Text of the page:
You will need to be running Floppix with networking to do some of this test. You must have network access to use telnet and ftp to reach the machines mentioned in this test.
The IP address of the Test Machine is 22.214.171.124.
Put a reversesorted copy of your Floppix file /etc/motd into a file named floppix_motd_reverse_sorted.txt in your HOME directory on the Test Machine.
sort -r /etc/motd >temp ftp 126.96.36.199 put temp floppix_motd_reverse_sorted.txt quit
On the Test Machine: Put the fourword sentence It's raining $5 bills! into a new file named it_is_raining.txt in your HOME directory. Copy the sentence exactly!
echo It\'s raining \$5 bills! >it_is_raining.txt -or- cat >it_is_raining.txt It's raining $5 bills! ^D -or- ...try vi...
On the Test Machine: Create a subdirectory named .trash in your HOME directory. Set the permissions on this directory to be: execute only permissions for you, read and execute permissions for group, and read only permissions for anyone else.
mkdir .trash chmod u=x,g=rx,o=r .trash -or- chmod 154 .trash
On the Test Machine: Put a translated copy of the file /tt/mercury into the file named linux_mercury_translated.txt in your HOME directory. The translation should change the lowercase characters aeiou to the uppercase characters AEIOU.
tr aeiou AEIOU </tt/mercury >linux_mercury_translated.txt -or- tr '[aeiou]' '[AEIOU]' </tt/mercury >linux_mercury_translated.txt
On the Test Machine: Find all lines that contain the string 000 (three zeroes) in the file /tt/venus and place the output into the file named linux_venus_three_zeroes.txt in your HOME directory.
grep 000 /tt/venus >linux_venus_three_zeroes.txt
On the Test Machine: Create a reversesorted list of all the names (just the names, not including any hidden names) contained in the directory /tt/earth. Put the reversesorted output into the file named linux_earth_reverse_sorted.txt in your HOME directory.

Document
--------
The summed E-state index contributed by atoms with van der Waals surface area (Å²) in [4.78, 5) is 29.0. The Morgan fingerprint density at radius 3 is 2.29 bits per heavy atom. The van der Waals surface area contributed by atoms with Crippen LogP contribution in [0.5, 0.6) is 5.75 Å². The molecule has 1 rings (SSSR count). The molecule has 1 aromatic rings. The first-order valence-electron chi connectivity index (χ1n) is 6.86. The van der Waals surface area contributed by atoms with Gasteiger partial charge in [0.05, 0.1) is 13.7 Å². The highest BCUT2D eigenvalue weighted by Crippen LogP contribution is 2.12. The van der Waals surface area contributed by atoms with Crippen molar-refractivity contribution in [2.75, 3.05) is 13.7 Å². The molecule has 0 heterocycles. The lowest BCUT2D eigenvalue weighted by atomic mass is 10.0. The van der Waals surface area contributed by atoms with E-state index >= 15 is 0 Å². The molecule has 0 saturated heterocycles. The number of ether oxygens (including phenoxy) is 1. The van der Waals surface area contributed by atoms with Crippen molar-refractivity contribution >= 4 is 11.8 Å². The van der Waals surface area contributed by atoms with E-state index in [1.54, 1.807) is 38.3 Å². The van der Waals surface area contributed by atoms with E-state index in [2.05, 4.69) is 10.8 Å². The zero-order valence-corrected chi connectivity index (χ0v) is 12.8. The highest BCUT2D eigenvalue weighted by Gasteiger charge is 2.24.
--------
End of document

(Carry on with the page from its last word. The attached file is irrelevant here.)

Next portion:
ls -r /tt/earth >linux_earth_reverse_sorted.txt -or- ls /tt/earth | sort -r >linux_earth_reverse_sorted.txt
On the Test Machine: Show the full listing (permissions, owner, etc.) for all the nonhidden names (including files and directories) in the directory /tt/mars that end in the digit 5. Put the output into the file named linux_mars_permissions.txt in your HOME directory. (Note: Do not show the contents of any names that might be subdirectories.)
ls -ld /tt/mars/*5 >linux_mars_permissions.txt
On the Test Machine: Create a directory named jupiter under your HOME directory. Under the jupiter directory, create two directories named io and callisto. Under the io directory, create two files (any size) named europa and ganymede. Under the callisto directory, create two files (any size) named metis and thebe. The name thebe should be a second name for the file named ganymede.
mkdir jupiter jupiter/io jupiter/callisto touch jupiter/io/europa jupiter/io/ganymede jupiter/callisto/metis ln jupiter/io/ganymede jupiter/callisto/thebe
On the machine acadaix there is a compressed text file named /thome/alleni/tt/saturn.gz containing a message. Do what the message says.
gzip -d </thome/alleni/tt/saturn.gz -or- cd cp /thome/alleni/tt/saturn.gz . gzip -d saturn.gz cat saturn -or- [use ftp to copy /thome/alleni/tt/saturn.gz to a Linux machine] zcat saturn.gzUse "ls -id dirname" to get the inode information about the directory.
Consider the subdirectory named /thome/alleni/tt/neptune on the machine acadaix. This subdirectory neptune might (or might not) contain a file named "cow". If the data in the file cow is accessible, place a copy of the phrase contained in the file cow into the file named acadaix_neptune_phrase.txt in your HOME directory on the Test Machine. If the data in the file cow is not accessible, place the word no into the file named acadaix_neptune_phrase.txt in your HOME directory on the Test Machine.